When a congregation is ready to begin a pastor calling process the first step is often to conduct a church mission study. Ideally mission studies help congregations have conversations about:
the congregation's identity, shared values, and hopes
the community's demographics, needs, and missional opportunities
the staff culture and organizational needs, and
the desired pastoral leadership traits and skills.
Often an Appreciative Inquiry Model is used in conducting the study in order to capture and articulate the congregation's identity, shared values, hopes, and dreams. Sometimes a consultant is hired to help conduct, research, or write components of the study. Congregational survey tools can be quite helpful as well. The right combination of resources depends on the history, unique needs, and current challenges faced lack of vitality, financial strain, or divisive issues in the life of the congregation.
Snap shots of membership, finances, worship attendance and other key indicators of church life are worth conveying. Marketing the desirable features of the locale is also wise.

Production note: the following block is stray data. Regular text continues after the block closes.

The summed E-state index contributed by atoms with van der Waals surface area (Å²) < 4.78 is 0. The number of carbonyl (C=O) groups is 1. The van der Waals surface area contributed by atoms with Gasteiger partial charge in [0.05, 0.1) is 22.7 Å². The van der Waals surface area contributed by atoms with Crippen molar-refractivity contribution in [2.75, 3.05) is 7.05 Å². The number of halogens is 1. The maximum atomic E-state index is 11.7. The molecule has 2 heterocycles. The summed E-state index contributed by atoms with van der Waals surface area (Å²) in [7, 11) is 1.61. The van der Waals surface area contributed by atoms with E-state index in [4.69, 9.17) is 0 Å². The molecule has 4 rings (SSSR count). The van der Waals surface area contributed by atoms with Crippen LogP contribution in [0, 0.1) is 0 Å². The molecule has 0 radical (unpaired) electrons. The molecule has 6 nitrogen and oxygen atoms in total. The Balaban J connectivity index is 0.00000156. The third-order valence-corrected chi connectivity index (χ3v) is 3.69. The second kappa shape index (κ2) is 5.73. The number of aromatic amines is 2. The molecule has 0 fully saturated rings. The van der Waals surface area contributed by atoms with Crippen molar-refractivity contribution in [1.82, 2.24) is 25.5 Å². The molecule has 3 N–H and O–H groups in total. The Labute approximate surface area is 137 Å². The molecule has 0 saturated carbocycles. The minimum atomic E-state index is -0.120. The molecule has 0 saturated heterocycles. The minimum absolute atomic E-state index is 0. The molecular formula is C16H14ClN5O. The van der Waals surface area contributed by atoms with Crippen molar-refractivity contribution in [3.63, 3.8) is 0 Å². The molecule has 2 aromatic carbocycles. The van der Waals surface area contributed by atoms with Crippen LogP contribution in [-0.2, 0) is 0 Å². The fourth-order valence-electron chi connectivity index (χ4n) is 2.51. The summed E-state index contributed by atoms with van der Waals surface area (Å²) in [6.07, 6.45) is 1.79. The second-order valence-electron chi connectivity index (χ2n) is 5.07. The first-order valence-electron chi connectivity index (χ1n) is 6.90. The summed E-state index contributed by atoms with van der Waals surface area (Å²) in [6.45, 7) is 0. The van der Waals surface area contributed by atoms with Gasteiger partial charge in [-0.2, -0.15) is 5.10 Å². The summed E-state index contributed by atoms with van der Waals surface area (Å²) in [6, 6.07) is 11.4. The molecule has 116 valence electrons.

The completed Mission Study may be widely circulated, posted on the church website, utilized by the PNC in writing the Mission Information Form (a church's resume) and shared with potential pastoral candidates. Ultimately, the mission study serves as a guide to church leaders and the newly called pastor as they together develop fresh vision and plans for the future.
To read a recent mission study published by West Side Presbyterian Church (Seattle) using the Congregational Assessment Tool by Holy Cow! Consulting click the link or contact the church.